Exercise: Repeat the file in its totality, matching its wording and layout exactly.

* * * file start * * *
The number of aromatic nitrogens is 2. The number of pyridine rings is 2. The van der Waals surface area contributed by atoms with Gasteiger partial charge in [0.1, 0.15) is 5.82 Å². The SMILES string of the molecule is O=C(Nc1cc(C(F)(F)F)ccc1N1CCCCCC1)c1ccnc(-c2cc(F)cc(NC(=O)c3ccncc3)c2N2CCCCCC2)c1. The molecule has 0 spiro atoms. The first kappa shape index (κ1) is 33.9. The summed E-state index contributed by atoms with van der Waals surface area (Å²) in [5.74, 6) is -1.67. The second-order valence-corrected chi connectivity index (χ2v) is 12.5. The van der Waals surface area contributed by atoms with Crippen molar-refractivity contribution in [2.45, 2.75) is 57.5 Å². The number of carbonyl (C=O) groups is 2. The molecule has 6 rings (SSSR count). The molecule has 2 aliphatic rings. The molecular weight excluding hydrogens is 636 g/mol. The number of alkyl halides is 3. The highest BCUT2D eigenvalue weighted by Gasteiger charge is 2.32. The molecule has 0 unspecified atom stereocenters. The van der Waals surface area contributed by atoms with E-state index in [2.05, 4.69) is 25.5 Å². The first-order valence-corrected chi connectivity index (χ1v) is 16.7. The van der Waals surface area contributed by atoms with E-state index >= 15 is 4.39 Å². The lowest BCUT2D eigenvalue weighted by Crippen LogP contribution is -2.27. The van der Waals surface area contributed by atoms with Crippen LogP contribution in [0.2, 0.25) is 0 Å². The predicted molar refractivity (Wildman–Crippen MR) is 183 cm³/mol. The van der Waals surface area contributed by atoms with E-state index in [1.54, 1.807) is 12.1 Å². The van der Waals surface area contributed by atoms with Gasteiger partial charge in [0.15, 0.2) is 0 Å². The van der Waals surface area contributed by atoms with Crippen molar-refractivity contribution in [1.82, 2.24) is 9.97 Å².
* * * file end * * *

The number of aromatic nitrogens is 2. The number of pyridine rings is 2. The van der Waals surface area contributed by atoms with Gasteiger partial charge in [0.1, 0.15) is 5.82 Å². The SMILES string of the molecule is O=C(Nc1cc(C(F)(F)F)ccc1N1CCCCCC1)c1ccnc(-c2cc(F)cc(NC(=O)c3ccncc3)c2N2CCCCCC2)c1. The molecule has 0 spiro atoms. The first kappa shape index (κ1) is 33.9. The summed E-state index contributed by atoms with van der Waals surface area (Å²) in [5.74, 6) is -1.67. The second-order valence-corrected chi connectivity index (χ2v) is 12.5. The van der Waals surface area contributed by atoms with Crippen molar-refractivity contribution in [2.45, 2.75) is 57.5 Å². The number of carbonyl (C=O) groups is 2. The molecule has 6 rings (SSSR count). The molecule has 2 aliphatic rings. The molecular weight excluding hydrogens is 636 g/mol. The number of alkyl halides is 3. The highest BCUT2D eigenvalue weighted by Gasteiger charge is 2.32. The molecule has 0 unspecified atom stereocenters. The van der Waals surface area contributed by atoms with E-state index in [2.05, 4.69) is 25.5 Å². The first-order valence-corrected chi connectivity index (χ1v) is 16.7. The van der Waals surface area contributed by atoms with E-state index >= 15 is 4.39 Å². The lowest BCUT2D eigenvalue weighted by Crippen LogP contribution is -2.27. The van der Waals surface area contributed by atoms with Crippen LogP contribution in [0.2, 0.25) is 0 Å². The predicted molar refractivity (Wildman–Crippen MR) is 183 cm³/mol. The van der Waals surface area contributed by atoms with E-state index in [1.54, 1.807) is 12.1 Å². The van der Waals surface area contributed by atoms with Gasteiger partial charge in [0.15, 0.2) is 0 Å². The van der Waals surface area contributed by atoms with Crippen molar-refractivity contribution in [1.82, 2.24) is 9.97 Å².